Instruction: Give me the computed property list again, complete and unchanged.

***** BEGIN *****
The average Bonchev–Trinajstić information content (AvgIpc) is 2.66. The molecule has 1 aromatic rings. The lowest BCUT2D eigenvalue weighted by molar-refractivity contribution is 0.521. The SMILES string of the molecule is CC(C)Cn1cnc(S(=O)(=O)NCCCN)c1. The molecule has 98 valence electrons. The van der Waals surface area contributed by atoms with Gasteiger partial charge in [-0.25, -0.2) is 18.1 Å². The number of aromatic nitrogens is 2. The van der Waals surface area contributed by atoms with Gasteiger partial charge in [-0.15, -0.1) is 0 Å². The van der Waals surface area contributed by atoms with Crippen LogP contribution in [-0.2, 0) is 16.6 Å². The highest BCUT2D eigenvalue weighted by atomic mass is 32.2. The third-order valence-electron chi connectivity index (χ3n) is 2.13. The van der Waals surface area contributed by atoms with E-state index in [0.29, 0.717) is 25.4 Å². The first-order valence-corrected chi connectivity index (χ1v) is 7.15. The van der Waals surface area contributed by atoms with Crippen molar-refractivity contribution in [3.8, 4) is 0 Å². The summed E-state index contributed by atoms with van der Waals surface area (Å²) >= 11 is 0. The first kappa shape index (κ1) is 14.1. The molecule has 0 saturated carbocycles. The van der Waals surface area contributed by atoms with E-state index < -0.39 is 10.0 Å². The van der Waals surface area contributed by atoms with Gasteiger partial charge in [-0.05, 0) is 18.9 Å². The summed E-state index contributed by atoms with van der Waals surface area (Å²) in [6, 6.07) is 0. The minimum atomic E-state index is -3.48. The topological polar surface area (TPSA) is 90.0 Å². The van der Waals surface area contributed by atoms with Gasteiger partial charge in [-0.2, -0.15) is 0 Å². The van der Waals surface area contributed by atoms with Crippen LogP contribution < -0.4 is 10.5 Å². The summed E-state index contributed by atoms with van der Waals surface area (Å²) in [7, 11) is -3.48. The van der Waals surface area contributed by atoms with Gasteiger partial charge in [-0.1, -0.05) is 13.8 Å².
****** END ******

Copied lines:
The average Bonchev–Trinajstić information content (AvgIpc) is 2.66. The molecule has 1 aromatic rings. The lowest BCUT2D eigenvalue weighted by molar-refractivity contribution is 0.521. The SMILES string of the molecule is CC(C)Cn1cnc(S(=O)(=O)NCCCN)c1. The molecule has 98 valence electrons. The van der Waals surface area contributed by atoms with Gasteiger partial charge in [-0.25, -0.2) is 18.1 Å². The number of aromatic nitrogens is 2. The van der Waals surface area contributed by atoms with Gasteiger partial charge in [-0.15, -0.1) is 0 Å². The van der Waals surface area contributed by atoms with Crippen LogP contribution in [-0.2, 0) is 16.6 Å². The highest BCUT2D eigenvalue weighted by atomic mass is 32.2. The third-order valence-electron chi connectivity index (χ3n) is 2.13. The van der Waals surface area contributed by atoms with E-state index in [0.29, 0.717) is 25.4 Å². The first-order valence-corrected chi connectivity index (χ1v) is 7.15. The van der Waals surface area contributed by atoms with Crippen molar-refractivity contribution in [3.8, 4) is 0 Å². The summed E-state index contributed by atoms with van der Waals surface area (Å²) >= 11 is 0. The first kappa shape index (κ1) is 14.1. The molecule has 0 saturated carbocycles. The van der Waals surface area contributed by atoms with E-state index < -0.39 is 10.0 Å². The van der Waals surface area contributed by atoms with Gasteiger partial charge in [-0.05, 0) is 18.9 Å². The summed E-state index contributed by atoms with van der Waals surface area (Å²) in [6, 6.07) is 0. The minimum atomic E-state index is -3.48. The topological polar surface area (TPSA) is 90.0 Å². The van der Waals surface area contributed by atoms with Gasteiger partial charge in [-0.2, -0.15) is 0 Å². The van der Waals surface area contributed by atoms with Crippen LogP contribution < -0.4 is 10.5 Å². The summed E-state index contributed by atoms with van der Waals surface area (Å²) in [7, 11) is -3.48. The van der Waals surface area contributed by atoms with Gasteiger partial charge in [-0.1, -0.05) is 13.8 Å².